I have written many times about the misuse of antibiotics in intensive farming and the threat of antibiotic resistant bacteria (see The Defense of the Indefensible, Responsible Use of Antibiotics in Agriculture, or Antibiotics in Farming: Has Tyson Foods Shot Itself in the Foot?). Scientists and others have been warning the intensive farming industry and politicians alike of these very dangers for far too long. If this E. coli outbreak and the news of a new strain of MRSA fail to serve as a wake-up call to end the non-therapeutic use of antibiotics in U.S. farming, then we only have ourselves to blame.
The rise of antibiotic resistance has already led to a ban in the use of non-therapeutic antibiotics in a number of developed countries. The U.S. farming industry is already four years behind the European Union, 14 years behind Denmark and 24 years behind Sweden in banning the non-therapeutic use of medically important antibiotics in farm animal production. Those using and promoting intensive farming systems in the U.S. have not banned non-therapeutic use of antibiotics because such a ban would affect the way they have to farm. But isn’t preserving the usefulness of medicines we depend upon more important than cheap protein?
Danish and Dutch research has shown that over time, stopping agriculture from routinely using antibiotics that are important to human health reduces the levels of resistance. All of the countries mentioned previously have taken positive action to protect the long-term effectiveness of the antibiotics their citizens need in case of bacterial illness. And contrary to what industrial agriculturalists might want you to think, the ban on non-therapeutic antibiotics has not reduced efficiency of meat production or directly increased the cost of food. In fact, one study in Denmark showed that the ban led to lower mortality and higher growth rates in pig farming.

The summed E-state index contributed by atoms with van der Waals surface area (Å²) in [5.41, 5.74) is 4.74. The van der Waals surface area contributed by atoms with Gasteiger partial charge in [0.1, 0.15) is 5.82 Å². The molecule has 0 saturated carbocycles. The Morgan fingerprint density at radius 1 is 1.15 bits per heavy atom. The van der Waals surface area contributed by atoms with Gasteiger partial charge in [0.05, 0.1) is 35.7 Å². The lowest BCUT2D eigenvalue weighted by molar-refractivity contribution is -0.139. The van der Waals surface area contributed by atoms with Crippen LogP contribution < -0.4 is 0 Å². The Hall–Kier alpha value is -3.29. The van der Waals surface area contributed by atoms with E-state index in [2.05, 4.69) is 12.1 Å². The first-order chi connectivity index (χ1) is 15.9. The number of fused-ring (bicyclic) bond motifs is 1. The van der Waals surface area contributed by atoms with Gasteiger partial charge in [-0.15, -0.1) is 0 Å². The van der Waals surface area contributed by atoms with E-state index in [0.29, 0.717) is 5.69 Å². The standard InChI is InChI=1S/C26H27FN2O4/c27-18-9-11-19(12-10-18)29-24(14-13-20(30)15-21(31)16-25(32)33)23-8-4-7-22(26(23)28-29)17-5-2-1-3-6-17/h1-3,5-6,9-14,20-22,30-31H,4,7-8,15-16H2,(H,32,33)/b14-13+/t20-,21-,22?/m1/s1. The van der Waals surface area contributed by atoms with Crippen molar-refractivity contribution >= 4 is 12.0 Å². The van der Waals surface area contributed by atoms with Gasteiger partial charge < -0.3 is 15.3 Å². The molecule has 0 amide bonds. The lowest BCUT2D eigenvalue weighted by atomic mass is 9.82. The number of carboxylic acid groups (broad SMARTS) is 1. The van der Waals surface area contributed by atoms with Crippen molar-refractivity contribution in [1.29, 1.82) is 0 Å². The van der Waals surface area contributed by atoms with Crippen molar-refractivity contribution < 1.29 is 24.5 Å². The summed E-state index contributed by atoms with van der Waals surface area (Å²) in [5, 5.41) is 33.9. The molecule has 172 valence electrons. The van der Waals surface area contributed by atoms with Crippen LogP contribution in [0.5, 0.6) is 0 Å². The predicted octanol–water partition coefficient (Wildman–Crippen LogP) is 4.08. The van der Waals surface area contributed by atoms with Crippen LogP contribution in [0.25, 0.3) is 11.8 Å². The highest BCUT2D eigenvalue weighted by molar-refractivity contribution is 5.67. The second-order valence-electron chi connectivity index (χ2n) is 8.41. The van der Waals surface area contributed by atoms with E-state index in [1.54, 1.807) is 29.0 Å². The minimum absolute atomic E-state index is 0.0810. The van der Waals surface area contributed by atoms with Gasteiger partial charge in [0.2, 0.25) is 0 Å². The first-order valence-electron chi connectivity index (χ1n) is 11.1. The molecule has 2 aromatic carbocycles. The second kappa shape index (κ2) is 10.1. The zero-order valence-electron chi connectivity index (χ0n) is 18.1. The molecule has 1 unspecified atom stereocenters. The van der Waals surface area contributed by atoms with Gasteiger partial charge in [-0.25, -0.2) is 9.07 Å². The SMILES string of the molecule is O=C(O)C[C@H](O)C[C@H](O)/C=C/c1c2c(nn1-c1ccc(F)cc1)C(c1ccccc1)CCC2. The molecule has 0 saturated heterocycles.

If there can be one positive outcome of this devastating E. coli outbreak it must be to raise public awareness of the misuse of antibiotics in intensive farming systems. On March 9, Congresswoman Louise Slaughter reintroduced The Preservation of Antibiotics for Medical Treatment Act (PAMTA), which seeks to limit the overuse of antibiotics in livestock farming so these lifesaving drugs will remain effective in the treatment of human illnesses. Congresswoman Slaughter first introduced this important bill in 2009, but the issues were publicly dismissed by the intensive farming lobby and its paid-off politicians. In light of these new developments, they will find it difficult to undermine this urgent effort to introduce essential controls on these harmful activities.
Use the following link to contact your representative now and demand that they support PAMTA.